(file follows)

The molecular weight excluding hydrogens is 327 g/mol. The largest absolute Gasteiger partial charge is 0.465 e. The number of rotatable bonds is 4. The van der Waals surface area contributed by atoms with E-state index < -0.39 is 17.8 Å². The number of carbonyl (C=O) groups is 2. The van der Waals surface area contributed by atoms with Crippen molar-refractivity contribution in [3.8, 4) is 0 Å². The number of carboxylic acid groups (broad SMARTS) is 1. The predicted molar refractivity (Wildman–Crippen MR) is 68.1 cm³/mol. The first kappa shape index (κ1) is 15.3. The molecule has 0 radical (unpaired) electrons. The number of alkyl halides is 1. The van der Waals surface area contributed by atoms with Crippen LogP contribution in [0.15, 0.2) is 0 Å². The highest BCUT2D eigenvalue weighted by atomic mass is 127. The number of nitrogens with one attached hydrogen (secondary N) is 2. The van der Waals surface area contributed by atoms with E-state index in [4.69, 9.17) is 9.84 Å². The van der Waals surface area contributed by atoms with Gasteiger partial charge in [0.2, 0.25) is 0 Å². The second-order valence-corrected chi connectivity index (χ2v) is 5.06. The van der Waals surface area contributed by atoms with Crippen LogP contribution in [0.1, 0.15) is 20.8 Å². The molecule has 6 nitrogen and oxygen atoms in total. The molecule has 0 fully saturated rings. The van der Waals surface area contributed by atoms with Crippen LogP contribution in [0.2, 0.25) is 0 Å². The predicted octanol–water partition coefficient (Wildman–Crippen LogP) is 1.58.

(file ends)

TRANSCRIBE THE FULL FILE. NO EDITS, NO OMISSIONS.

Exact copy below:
The molecular weight excluding hydrogens is 327 g/mol. The largest absolute Gasteiger partial charge is 0.465 e. The number of rotatable bonds is 4. The van der Waals surface area contributed by atoms with E-state index < -0.39 is 17.8 Å². The number of carbonyl (C=O) groups is 2. The van der Waals surface area contributed by atoms with Crippen molar-refractivity contribution in [3.8, 4) is 0 Å². The number of carboxylic acid groups (broad SMARTS) is 1. The predicted molar refractivity (Wildman–Crippen MR) is 68.1 cm³/mol. The first kappa shape index (κ1) is 15.3. The molecule has 0 radical (unpaired) electrons. The number of alkyl halides is 1. The van der Waals surface area contributed by atoms with Crippen LogP contribution in [0.15, 0.2) is 0 Å². The highest BCUT2D eigenvalue weighted by atomic mass is 127. The number of nitrogens with one attached hydrogen (secondary N) is 2. The van der Waals surface area contributed by atoms with E-state index in [4.69, 9.17) is 9.84 Å². The van der Waals surface area contributed by atoms with Gasteiger partial charge in [0.2, 0.25) is 0 Å². The second-order valence-corrected chi connectivity index (χ2v) is 5.06. The van der Waals surface area contributed by atoms with Crippen LogP contribution in [0.1, 0.15) is 20.8 Å². The molecule has 6 nitrogen and oxygen atoms in total. The molecule has 0 fully saturated rings. The van der Waals surface area contributed by atoms with Crippen LogP contribution in [0.2, 0.25) is 0 Å². The predicted octanol–water partition coefficient (Wildman–Crippen LogP) is 1.58.